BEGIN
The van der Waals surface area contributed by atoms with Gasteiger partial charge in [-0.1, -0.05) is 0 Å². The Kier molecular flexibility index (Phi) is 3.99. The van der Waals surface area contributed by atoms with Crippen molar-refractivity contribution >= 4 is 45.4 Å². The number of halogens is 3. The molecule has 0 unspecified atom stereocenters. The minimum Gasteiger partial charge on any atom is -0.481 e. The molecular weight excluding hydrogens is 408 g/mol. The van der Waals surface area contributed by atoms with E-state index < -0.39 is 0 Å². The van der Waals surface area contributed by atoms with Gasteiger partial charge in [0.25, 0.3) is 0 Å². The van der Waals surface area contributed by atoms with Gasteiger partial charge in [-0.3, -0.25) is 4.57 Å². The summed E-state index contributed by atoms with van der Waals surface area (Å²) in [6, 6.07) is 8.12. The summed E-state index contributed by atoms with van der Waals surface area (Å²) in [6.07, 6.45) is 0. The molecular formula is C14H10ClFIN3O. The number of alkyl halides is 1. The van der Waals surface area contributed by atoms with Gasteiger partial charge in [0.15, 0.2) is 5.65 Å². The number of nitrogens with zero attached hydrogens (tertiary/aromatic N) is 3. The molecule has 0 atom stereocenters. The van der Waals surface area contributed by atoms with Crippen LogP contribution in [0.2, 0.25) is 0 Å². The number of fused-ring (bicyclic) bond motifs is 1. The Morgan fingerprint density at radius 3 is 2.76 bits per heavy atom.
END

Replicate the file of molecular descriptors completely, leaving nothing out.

The van der Waals surface area contributed by atoms with Gasteiger partial charge in [-0.1, -0.05) is 0 Å². The Kier molecular flexibility index (Phi) is 3.99. The van der Waals surface area contributed by atoms with Crippen molar-refractivity contribution >= 4 is 45.4 Å². The number of halogens is 3. The molecule has 0 unspecified atom stereocenters. The minimum Gasteiger partial charge on any atom is -0.481 e. The molecular weight excluding hydrogens is 408 g/mol. The van der Waals surface area contributed by atoms with E-state index < -0.39 is 0 Å². The van der Waals surface area contributed by atoms with Gasteiger partial charge in [0.25, 0.3) is 0 Å². The van der Waals surface area contributed by atoms with Gasteiger partial charge in [-0.3, -0.25) is 4.57 Å². The summed E-state index contributed by atoms with van der Waals surface area (Å²) in [6, 6.07) is 8.12. The summed E-state index contributed by atoms with van der Waals surface area (Å²) in [6.07, 6.45) is 0. The molecular formula is C14H10ClFIN3O. The number of alkyl halides is 1. The van der Waals surface area contributed by atoms with Gasteiger partial charge in [0.15, 0.2) is 5.65 Å². The number of nitrogens with zero attached hydrogens (tertiary/aromatic N) is 3. The molecule has 0 atom stereocenters. The van der Waals surface area contributed by atoms with Crippen LogP contribution in [0.2, 0.25) is 0 Å². The number of fused-ring (bicyclic) bond motifs is 1. The Morgan fingerprint density at radius 3 is 2.76 bits per heavy atom.